Google+

EA: The Old Republic only needs 500,000 subscribers to turn a profit

Launching an MMO based on an insanely lucrative franchise doesn't come cheap, but according to EA's CEO John Riccitiello, Star Wars: The Old Republic will only need about 500,000 subscribers to keep its galactic online empire from crumbling.

Riccitiello's predictions were in response to claims that development costs for SW:TOR had exceeded $300 million, and that EA and its developers at BioWare were far, far away from the point of profitability. These rumors surfaced last year in a blog managed by an anonymous (and slightly jaded) BioWare Mythic employee known only as EA Louse who wrote:

“Don’t make me laugh. They’ve spent more money making the Old Republic than James Cameron spent on Avatar. Shit you not. More than $300 million! Can you believe that?...Old Republic will be one of the greatest failures in the history of MMOs from EA. Probably at the level of the Sims Online. We all know it too.”

Fast forward a few months and Riccitiello is still denying EA Louse's accusations, stating that the real cost is nowhere near that high. Moreover, EA is confident that it can attract and sustain a million subscribers, even though it only needs half of that to turn a profit.

"At half a million subscribers the game is substantially profitable, but it's not the kind of thing we would write home about," said EA's Chief financial officer, Eric Brown. "Anything north of one million subscribers is a very profitable business.”

Reflecting on the development cost rumors, Brown added, “There’s been a fair amount of talk on various blogs, describing spends that are vastly higher than anything we’ve ever put in place. Some of them, they bring a chuckle but they also bring a frustration for those that are being responsible in the management of EA’s R&D dollars when they read sort of falsehoods out of the press.”

It's interesting that EA would stick to its subscription fee structure when the much of the MMO competition is turning to a free-to-play microtransaction model. After all, EA loves itself some microtransactions, but then it also loves itself some reliable income. We'll have to wait until March to see how many players it can lure over to the dark side, but our guess is that a Star Wars MMO developed by BioWare and supported by EA will scrape by somehow.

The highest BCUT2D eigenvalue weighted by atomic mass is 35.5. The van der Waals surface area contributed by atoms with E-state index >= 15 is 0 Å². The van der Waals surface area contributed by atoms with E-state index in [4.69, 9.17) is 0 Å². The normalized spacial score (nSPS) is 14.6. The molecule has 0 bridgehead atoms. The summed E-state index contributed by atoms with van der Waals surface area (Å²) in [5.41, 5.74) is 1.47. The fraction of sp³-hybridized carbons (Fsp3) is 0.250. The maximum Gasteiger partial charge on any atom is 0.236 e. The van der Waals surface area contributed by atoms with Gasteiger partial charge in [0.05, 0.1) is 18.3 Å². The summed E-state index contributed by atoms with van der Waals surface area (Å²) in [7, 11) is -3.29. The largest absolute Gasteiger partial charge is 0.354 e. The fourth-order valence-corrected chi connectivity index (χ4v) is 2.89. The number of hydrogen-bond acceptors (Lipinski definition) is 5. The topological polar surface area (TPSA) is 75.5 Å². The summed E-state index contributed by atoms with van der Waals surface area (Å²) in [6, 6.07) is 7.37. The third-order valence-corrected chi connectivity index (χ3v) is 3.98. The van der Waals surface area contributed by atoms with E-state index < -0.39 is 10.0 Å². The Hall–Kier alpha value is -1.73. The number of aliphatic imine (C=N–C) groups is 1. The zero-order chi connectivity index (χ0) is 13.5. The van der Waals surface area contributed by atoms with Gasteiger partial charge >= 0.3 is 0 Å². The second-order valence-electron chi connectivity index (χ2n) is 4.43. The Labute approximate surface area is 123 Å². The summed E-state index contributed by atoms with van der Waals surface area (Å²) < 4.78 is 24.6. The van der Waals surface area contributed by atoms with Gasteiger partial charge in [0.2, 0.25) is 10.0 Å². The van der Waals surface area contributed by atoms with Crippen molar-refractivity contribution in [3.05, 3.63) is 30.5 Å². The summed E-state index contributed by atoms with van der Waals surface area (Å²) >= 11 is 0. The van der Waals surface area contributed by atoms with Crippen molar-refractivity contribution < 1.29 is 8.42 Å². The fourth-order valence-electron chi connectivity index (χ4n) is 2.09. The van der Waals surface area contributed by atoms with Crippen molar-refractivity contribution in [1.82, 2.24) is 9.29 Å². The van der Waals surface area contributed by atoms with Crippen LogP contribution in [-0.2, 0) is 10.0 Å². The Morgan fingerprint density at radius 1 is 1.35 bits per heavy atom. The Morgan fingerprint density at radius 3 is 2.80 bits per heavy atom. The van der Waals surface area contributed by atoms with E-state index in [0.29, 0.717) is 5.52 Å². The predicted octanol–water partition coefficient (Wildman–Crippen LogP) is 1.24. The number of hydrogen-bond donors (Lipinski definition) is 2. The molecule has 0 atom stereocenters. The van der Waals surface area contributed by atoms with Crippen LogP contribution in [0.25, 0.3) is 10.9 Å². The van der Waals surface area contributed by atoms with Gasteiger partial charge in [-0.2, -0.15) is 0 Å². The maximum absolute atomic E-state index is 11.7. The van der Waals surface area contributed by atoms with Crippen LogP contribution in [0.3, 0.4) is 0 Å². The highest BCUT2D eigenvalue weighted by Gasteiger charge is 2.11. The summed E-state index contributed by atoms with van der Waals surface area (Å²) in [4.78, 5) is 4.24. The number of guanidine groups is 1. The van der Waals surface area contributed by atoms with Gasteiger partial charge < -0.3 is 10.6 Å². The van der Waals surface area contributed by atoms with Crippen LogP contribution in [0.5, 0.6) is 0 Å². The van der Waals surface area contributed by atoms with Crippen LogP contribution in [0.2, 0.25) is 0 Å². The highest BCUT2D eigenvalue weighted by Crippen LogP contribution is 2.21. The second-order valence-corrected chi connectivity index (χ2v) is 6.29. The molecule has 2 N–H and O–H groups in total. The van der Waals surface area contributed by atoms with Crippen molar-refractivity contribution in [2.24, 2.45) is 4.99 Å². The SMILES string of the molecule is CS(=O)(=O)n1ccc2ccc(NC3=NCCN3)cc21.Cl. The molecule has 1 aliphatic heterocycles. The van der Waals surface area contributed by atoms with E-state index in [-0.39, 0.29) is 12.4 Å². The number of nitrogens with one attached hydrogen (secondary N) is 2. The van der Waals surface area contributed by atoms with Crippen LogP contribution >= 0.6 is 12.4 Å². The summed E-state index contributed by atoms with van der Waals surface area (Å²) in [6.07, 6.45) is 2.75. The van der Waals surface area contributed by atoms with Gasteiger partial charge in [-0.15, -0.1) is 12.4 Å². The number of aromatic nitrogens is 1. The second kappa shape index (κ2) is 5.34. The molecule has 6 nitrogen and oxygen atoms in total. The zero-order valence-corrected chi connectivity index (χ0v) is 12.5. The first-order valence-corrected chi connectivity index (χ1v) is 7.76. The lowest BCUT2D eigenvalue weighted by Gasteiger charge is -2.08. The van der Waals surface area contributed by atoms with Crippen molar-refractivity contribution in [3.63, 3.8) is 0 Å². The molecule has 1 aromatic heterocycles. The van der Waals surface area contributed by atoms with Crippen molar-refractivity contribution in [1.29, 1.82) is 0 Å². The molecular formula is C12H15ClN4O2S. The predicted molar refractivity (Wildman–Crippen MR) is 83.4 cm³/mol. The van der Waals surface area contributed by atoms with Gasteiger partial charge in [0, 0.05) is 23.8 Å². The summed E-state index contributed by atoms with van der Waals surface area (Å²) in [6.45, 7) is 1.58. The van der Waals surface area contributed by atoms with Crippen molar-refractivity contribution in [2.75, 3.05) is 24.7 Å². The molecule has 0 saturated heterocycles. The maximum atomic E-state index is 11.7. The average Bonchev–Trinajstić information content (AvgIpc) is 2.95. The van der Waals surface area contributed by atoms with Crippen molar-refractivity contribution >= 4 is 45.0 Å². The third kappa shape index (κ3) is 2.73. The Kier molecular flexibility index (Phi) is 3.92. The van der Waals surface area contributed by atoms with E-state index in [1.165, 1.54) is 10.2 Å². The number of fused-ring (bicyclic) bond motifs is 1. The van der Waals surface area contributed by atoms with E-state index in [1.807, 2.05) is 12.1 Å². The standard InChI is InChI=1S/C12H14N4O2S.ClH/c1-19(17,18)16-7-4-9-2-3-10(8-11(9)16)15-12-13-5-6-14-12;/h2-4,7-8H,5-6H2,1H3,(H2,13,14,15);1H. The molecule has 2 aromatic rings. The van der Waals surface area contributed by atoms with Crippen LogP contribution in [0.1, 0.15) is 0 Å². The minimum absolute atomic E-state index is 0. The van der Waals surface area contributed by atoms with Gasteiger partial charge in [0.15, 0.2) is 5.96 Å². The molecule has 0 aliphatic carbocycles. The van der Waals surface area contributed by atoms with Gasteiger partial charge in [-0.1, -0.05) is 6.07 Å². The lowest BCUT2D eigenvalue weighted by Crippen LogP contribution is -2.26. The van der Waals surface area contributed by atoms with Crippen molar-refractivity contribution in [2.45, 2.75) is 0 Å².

[Sources: IGN, Gamertell]

Feb 3, 2011



Star Wars: The Old Republic humongous hands-on preview
It's the Jedi versus the flesh raiders on Tython, remote colony world




Star Wars: The Old Republic ‘won’t be profitable’ says Bigpoint CEO
Micro-transactions may be necessary to make up for the title’s high development costs

9 comments

  • Whit - February 4, 2011 1:41 p.m.

    One would think it would be easy for a Star Wars MMO to retain 500,000 subscribers. Does any MMO besides WoW currently have more than 500K subscribers? Plus there are the early reports that BioWare can't even get testers to play for more than a few weeks before they stop logging into the game.
  • JohnnyMaverik - February 4, 2011 10:16 a.m.

    Most MMO's need 500k to turn a profit and maintain it. Basically where I'm at now is that if it's FTP I'll try it, if it isn't I won't.
  • BazyLastard - February 4, 2011 3:12 a.m.

    They only need 499,999 more as I, for one, will be a subscriber.
  • FriendlyFire - February 4, 2011 3:06 a.m.

    When I saw that the space portions were just on-rails shoot-'em-ups, I lost all interest.
  • SumthingStupid - February 3, 2011 10:32 p.m.

    i want to play this game but have they said how much it will be a month?
  • Zepaw - February 3, 2011 10:32 p.m.

    Never really cared about Star Wars, but I plan to give this a try.
  • tuomotaivainen - February 3, 2011 9:23 p.m.

    I wonder how Battlefield Heroes is doing with no subs....
  • aliengmr - February 3, 2011 8:46 p.m.

    Initially I was excited about this game, but its now starting to look like a sub-based Kotor 3 rather than a full fledged MMO. What has me most worried class/profession system, which so far looks far too simple. It could be successful long term, once they have proven they can produce enough content worth paying monthly for. But its really going to come down to the first year.
  • JohnDagger - February 3, 2011 7:26 p.m.

    I'll subscribe for the first month if there is not free trial period, but I dunno if will be able to maintain 500000 people after a few months. It has to be very good, hopefully it doesn't pull an AoC.

Showing 1-9 of 9 comments

Join the Discussion
Add a comment (HTML tags are not allowed.)
Characters remaining: 5000

OR…

Connect with Facebook

Log in using Facebook to share comments, games, status update and other activity easily with your Facebook feed.